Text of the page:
Climate crisis: CO2 hits new record despite Covid-19 lockdowns

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Climate-heating gases have reached record levels in the atmosphere despite the global lockdowns caused by the coronavirus pandemic, the UN’s World Meteorological Organization has said.

There is estimated to have been a cut in emissions of between 4.2% and 7.5% in 2020 due to the shutdown of travel and other activities. But the WMO said this was a “tiny blip” in the continuous buildup of greenhouse gases in the air caused by human activities, and less than the natural variation seen year to year.

keeling curve graphic

The WMO report said the monthly average CO2 for September at the benchmark station of Mauna Loa in Hawaii was 411.3ppm, up from 408.5ppm in September 2019. The same was seen at Cape Grim in Tasmania, Australia, with a rise to 410.8ppm from 408.6ppm in 2019.

It said there had been a “growth spurt” in the average CO2 level for the whole of 2019, rising by more than the average rate over the last decade. The data shows action to cut emissions is currently far from what is needed to avoid the worst impacts of the climate emergency.

Scientists calculate that emissions must fall by half by 2030 to give a good chance of limiting global heating to 1.5C, beyond which hundreds of millions of people will face more heatwaves, droughts, floods and poverty. Nations had pledged to ramp up their emissions cuts at a UN summit in Glasgow this month but the meeting has been postponed by a year due to Covid-19.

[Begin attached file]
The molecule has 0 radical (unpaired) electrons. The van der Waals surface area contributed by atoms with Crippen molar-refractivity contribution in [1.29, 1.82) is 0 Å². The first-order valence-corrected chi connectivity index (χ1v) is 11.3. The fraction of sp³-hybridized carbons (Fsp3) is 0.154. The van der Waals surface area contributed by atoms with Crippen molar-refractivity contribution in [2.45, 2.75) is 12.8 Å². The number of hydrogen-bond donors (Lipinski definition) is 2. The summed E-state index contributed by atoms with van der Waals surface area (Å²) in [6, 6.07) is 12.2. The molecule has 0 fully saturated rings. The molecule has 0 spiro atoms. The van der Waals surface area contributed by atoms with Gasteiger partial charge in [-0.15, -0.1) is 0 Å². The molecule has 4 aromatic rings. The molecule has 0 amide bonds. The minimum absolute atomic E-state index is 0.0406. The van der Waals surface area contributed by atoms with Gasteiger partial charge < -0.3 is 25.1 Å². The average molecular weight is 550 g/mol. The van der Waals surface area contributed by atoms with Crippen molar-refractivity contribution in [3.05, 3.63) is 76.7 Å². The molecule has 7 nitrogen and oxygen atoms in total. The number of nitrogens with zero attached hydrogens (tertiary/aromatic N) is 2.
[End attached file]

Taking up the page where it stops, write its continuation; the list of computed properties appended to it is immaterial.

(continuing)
“The lockdown-related fall in emissions is just a tiny blip on the long-term graph. We need a sustained flattening of the curve,” said Petteri Taalas, the WMO secretary-general. “We breached the global [annual] threshold of 400ppm in 2015 and, just four years later, we have crossed 410ppm. Such a rate of increase has never been seen in the history of our records.

“CO2 remains in the atmosphere for centuries. The last time the Earth experienced a comparable concentration was 3m-5m years ago, when the temperature was 2-3C warmer and sea level was 10-20 metres higher than now. But there weren’t 7.7 billion [human] inhabitants.”

The WMO Greenhouse Gas Bulletin, published on Monday, shows CO2 in the atmosphere is now 50% higher than in 1750, before the Industrial Revolution. CO2 traps two-thirds of the heat retained on the Earth’s surface by greenhouse gases, and this warming effect has increased by 45% since 1990.

Methane, which is produced by cattle, rice paddies and fossil fuel exploitation, is responsible for 17% of the heating effect. Its concentration is now two-and-a-half times pre-industrial levels. Another important greenhouse gas is nitrous oxide, which comes from overuse of farm fertiliser and forest burning. It is now 23% higher than in 1750.

The greenhouse gas data is collected by the Global Atmosphere Watch network, which includes stations in the Arctic, high mountains and tropical islands. These have continued to operate despite Covid-19 restrictions hampering resupplies and rotation of staff in often harsh and isolated locations.

Talaas said a “complete transformation of our industrial, energy and transport systems” was needed. “The changes are economically affordable and technically possible and would affect our everyday life only marginally,” he said. “It is welcome that a growing number of countries and companies have committed themselves to carbon neutrality. There is no time to lose.”

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